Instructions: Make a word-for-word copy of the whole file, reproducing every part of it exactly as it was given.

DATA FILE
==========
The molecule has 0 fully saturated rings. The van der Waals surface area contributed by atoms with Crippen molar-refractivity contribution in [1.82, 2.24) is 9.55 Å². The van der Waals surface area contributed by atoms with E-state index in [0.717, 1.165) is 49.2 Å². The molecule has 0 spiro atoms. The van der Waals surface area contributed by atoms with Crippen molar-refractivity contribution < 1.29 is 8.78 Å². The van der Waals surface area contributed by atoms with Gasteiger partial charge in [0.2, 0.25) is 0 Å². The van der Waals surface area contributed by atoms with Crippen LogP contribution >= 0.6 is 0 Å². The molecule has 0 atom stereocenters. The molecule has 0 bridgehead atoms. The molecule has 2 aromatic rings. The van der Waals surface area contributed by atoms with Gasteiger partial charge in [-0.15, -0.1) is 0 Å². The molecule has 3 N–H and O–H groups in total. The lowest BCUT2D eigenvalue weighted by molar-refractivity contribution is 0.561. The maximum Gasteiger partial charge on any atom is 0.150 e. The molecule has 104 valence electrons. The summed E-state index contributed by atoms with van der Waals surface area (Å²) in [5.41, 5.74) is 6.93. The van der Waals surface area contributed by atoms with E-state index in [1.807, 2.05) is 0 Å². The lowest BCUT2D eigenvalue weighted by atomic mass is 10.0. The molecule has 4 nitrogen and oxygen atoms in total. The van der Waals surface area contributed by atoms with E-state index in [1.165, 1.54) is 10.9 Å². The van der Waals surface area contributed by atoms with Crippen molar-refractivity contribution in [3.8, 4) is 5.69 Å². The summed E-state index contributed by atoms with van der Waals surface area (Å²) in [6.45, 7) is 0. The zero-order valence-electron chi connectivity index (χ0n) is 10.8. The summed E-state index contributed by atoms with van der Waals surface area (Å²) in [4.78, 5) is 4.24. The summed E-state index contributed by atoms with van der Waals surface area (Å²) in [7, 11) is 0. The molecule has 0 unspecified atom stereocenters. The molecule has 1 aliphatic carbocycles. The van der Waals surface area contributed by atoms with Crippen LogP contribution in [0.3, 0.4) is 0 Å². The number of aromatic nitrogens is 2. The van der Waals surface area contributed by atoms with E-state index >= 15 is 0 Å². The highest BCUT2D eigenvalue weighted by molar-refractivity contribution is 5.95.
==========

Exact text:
The molecule has 0 fully saturated rings. The van der Waals surface area contributed by atoms with Crippen molar-refractivity contribution in [1.82, 2.24) is 9.55 Å². The van der Waals surface area contributed by atoms with E-state index in [0.717, 1.165) is 49.2 Å². The molecule has 0 spiro atoms. The van der Waals surface area contributed by atoms with Crippen molar-refractivity contribution < 1.29 is 8.78 Å². The van der Waals surface area contributed by atoms with Gasteiger partial charge in [0.2, 0.25) is 0 Å². The van der Waals surface area contributed by atoms with Crippen LogP contribution >= 0.6 is 0 Å². The molecule has 0 atom stereocenters. The molecule has 0 bridgehead atoms. The molecule has 2 aromatic rings. The van der Waals surface area contributed by atoms with Gasteiger partial charge in [-0.15, -0.1) is 0 Å². The molecule has 3 N–H and O–H groups in total. The lowest BCUT2D eigenvalue weighted by molar-refractivity contribution is 0.561. The maximum Gasteiger partial charge on any atom is 0.150 e. The molecule has 104 valence electrons. The summed E-state index contributed by atoms with van der Waals surface area (Å²) in [5.41, 5.74) is 6.93. The van der Waals surface area contributed by atoms with E-state index in [1.807, 2.05) is 0 Å². The lowest BCUT2D eigenvalue weighted by atomic mass is 10.0. The molecule has 4 nitrogen and oxygen atoms in total. The van der Waals surface area contributed by atoms with E-state index in [1.165, 1.54) is 10.9 Å². The van der Waals surface area contributed by atoms with Crippen molar-refractivity contribution in [3.8, 4) is 5.69 Å². The summed E-state index contributed by atoms with van der Waals surface area (Å²) in [6.45, 7) is 0. The zero-order valence-electron chi connectivity index (χ0n) is 10.8. The summed E-state index contributed by atoms with van der Waals surface area (Å²) in [4.78, 5) is 4.24. The summed E-state index contributed by atoms with van der Waals surface area (Å²) in [7, 11) is 0. The molecule has 0 unspecified atom stereocenters. The molecule has 1 aliphatic carbocycles. The van der Waals surface area contributed by atoms with Crippen LogP contribution in [0.3, 0.4) is 0 Å². The number of aromatic nitrogens is 2. The van der Waals surface area contributed by atoms with E-state index >= 15 is 0 Å². The highest BCUT2D eigenvalue weighted by molar-refractivity contribution is 5.95.